North Creek Music Speakers, Borealis vs. Rhythm

Anyone heard both of these speakers at the same time and if so how did they compare. Other than the obvious of and MTM vs an TM array was there a lot of difference in dynamics, midrange purity, imagery and resolution etc etc.

Trying to decide which one, and have not heard either. I listen to everything from classical to rock, jazz you name it.

Thanks in advance.

No, I haven't heard both at the same time. I do own a pair of Rhythm Revelators (with external crossovers & .5 dB matched drivers), however, and I'm familiar w/ similar products to the Borealis. I had the same dilemma you did. Here are some of my considerations.

First let me assure you that you can't go wrong either way. One important decision criteria is what size room are you in now? Where do you expect to be in 5 years? How often do you sell equipment? If you are in a small room, the Borealis might be the way to go. I'm in a small room (14 x 16), but don't expect to be for much more than another year.

How loud do you listen? I was using Madisound MDY-4’s, and was tired of not having much bottom end. Moreover, the lack of LF extension strained the midrange at medium listening levels. The Rhythms will do more SPL with greater ease primarily because they won't bottom out so quickly on LF material. I've heard, at length, various Totem products that are similar to the Borealis. The Rhythms do a better job on imaging than the Totems (Model 1's, Forest, etc). With the Rhythms the image is rock solid, fixed in space, and as deep as your mind will allow it to be. Sometimes with the Forests, for instance, the image would tend to float laterally a little bit. Not much to complain about really, but it’s what I heard. I suspect it's due to those extraordinarily tight pre-measured performance specifications found in the NCMS product line (both drivers and crossovers). However, I would suspect that tightly matched Borealis may have a small edge in imaging. I say this because it's always been my experience that smaller enclosures = better imaging.

As far as midrange purity goes, the Scan-Speak 18W/8545 is spectacular. I know, I know, it’s the whole speaker (i.e. crossover, enclosure, cables, etc) that makes the music. I mention the driver because it’s the same in both speakers, and should tend to mitigate any concerns about material discrepancies in purity. I also know you were asking for a direct comparison. That’s one thing I can’t offer. I suspect the Borealis may have an upper hand here, and it all goes back to that smaller enclosure. In my experience, that small enclosure really seams to benefit the midrange. The Totem Model 1’s, for instance, were amongst the best midrange speakers I’d heard.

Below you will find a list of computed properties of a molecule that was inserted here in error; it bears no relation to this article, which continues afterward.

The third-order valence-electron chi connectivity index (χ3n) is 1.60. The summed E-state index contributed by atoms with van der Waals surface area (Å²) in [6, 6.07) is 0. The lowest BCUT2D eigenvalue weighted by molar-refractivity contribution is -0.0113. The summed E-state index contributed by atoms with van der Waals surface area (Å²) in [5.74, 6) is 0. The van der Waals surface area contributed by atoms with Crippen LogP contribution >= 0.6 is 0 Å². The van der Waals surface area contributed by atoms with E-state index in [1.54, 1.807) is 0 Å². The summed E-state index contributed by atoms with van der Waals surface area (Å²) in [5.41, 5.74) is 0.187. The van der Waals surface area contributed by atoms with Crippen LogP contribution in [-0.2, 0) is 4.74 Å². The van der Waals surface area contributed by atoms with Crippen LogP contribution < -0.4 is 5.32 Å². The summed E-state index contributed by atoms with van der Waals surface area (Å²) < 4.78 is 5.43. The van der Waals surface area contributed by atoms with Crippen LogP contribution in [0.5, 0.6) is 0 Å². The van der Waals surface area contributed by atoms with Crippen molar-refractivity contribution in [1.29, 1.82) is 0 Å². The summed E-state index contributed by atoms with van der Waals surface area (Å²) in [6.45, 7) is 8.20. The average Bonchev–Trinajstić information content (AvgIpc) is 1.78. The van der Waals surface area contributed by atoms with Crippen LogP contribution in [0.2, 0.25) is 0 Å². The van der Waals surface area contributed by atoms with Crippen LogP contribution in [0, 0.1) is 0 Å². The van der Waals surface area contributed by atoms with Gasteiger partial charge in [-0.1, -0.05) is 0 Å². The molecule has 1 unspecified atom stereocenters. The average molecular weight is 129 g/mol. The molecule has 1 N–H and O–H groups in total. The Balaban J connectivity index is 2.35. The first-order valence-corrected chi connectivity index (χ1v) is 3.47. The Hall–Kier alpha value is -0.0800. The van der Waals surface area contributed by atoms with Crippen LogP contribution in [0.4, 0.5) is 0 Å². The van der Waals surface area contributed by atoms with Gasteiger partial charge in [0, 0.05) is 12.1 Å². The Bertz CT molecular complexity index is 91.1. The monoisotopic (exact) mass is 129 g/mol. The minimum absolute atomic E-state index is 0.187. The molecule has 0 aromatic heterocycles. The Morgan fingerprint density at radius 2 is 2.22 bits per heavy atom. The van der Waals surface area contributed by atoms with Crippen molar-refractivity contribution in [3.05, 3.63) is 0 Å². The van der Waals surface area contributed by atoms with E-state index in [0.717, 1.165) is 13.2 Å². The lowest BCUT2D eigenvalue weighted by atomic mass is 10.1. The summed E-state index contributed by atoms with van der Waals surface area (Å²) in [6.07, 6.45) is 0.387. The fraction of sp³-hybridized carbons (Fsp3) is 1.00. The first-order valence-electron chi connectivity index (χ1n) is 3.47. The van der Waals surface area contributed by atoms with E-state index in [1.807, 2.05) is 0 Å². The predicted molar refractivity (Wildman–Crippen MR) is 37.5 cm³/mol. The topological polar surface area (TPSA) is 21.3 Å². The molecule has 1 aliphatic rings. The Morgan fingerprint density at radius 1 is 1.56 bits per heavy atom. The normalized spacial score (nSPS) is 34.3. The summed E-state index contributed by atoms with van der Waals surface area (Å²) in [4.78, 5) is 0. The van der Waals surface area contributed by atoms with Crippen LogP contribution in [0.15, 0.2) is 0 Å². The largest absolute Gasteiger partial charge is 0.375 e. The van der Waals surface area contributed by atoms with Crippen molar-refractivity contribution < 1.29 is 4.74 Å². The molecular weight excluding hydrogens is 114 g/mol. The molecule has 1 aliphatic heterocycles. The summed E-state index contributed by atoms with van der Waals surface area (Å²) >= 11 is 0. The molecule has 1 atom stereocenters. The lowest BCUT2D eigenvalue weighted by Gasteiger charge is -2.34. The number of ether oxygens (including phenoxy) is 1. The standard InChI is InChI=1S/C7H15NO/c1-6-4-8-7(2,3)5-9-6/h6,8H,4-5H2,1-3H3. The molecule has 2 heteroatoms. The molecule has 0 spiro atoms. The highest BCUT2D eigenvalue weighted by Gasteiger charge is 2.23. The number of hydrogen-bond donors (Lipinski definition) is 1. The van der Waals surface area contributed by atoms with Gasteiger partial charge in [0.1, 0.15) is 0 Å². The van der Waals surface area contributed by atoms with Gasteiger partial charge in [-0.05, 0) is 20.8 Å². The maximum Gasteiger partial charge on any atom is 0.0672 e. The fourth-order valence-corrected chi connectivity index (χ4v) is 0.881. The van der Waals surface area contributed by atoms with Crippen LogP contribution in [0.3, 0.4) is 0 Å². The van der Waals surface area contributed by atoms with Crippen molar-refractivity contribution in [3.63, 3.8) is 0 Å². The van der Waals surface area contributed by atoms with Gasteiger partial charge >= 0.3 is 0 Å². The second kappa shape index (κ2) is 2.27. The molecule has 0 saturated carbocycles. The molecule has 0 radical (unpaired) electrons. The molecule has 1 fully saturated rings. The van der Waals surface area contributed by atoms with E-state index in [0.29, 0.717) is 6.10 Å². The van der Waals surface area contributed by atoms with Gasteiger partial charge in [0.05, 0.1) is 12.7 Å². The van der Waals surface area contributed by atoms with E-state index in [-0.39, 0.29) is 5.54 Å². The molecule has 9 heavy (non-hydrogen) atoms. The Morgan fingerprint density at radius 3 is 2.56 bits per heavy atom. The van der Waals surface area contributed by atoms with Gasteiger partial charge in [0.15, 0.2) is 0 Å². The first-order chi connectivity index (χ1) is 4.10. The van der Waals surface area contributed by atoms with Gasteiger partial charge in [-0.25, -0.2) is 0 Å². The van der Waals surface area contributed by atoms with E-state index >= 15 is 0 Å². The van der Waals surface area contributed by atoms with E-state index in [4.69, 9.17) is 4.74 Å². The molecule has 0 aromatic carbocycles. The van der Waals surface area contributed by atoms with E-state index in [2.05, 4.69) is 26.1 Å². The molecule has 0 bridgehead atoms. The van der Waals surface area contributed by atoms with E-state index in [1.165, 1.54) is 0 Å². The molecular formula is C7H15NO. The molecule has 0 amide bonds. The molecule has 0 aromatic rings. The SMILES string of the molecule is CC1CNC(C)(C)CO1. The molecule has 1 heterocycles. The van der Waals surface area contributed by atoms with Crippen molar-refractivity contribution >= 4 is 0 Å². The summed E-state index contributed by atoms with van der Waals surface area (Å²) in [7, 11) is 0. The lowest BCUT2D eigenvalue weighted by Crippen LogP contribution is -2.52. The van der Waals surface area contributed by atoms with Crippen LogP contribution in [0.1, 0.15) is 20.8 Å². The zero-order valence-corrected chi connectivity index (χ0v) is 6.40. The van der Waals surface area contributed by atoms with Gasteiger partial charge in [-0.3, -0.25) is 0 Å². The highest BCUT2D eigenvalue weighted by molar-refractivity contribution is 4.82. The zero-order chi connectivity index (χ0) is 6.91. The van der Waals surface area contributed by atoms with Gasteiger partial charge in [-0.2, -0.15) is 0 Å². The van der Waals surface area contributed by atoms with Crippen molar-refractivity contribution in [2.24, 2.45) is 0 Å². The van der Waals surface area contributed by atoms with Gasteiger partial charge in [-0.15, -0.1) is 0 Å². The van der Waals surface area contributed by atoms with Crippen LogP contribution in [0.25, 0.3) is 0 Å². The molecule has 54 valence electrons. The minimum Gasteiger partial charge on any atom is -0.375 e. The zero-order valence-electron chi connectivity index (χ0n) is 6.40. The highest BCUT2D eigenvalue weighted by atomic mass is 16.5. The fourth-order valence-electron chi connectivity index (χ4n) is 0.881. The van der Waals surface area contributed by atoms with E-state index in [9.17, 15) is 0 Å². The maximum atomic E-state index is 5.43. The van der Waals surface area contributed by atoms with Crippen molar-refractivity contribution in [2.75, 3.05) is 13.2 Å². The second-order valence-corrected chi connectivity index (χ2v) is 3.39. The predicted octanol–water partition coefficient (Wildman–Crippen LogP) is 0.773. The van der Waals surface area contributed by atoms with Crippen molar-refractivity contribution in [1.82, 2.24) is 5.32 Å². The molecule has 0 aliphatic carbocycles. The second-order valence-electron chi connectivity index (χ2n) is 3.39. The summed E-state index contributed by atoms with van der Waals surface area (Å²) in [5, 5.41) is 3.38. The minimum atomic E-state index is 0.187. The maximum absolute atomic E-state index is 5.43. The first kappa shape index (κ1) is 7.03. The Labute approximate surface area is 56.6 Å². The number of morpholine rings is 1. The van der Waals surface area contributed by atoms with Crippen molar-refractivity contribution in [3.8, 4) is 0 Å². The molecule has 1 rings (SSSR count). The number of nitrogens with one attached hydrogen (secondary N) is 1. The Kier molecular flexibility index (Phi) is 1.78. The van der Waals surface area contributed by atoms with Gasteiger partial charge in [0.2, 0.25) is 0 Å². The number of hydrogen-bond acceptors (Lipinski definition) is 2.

Of course, every single performance characteristic you mentioned is heavily influenced by the crossover. My advice in this regard is to get the best one you can afford. It makes a very, very audible difference. Short knows his way around a crossover circuit, and he has amongst the best ears in the industry for selecting parts. If he sold his products for $10K assembled (i.e. the “normal” highend way) many would be bragging about them. No matter which one you select, I can promise you that it will be money very well spent.

Last but not least, sorry for being so late with this post. I did a search for NCMS and came across your question. If it’s too late for you, maybe it’ll be helpful for someone else.


P.S. Unless you’re really good with wood and have a ton of tools, let someone else do the enclosures if you want them to look professional.
If you do not know - there is a Borealis Kit for sale on this site. It is upgraded and might be a good buy. The guy had them wire it with $500 worth of special silver wire which I think is hard to justify but it might be worth your time to inquire. I have the the unlimited rhythm and they are outstanding. If you want a smaller cabinet you should check out Madisound. They have a kit called the Solist based upon the same drivers w/ cabinet for $1150. and a CO upgrade for an extra $250. I think North Creek is hard to beat.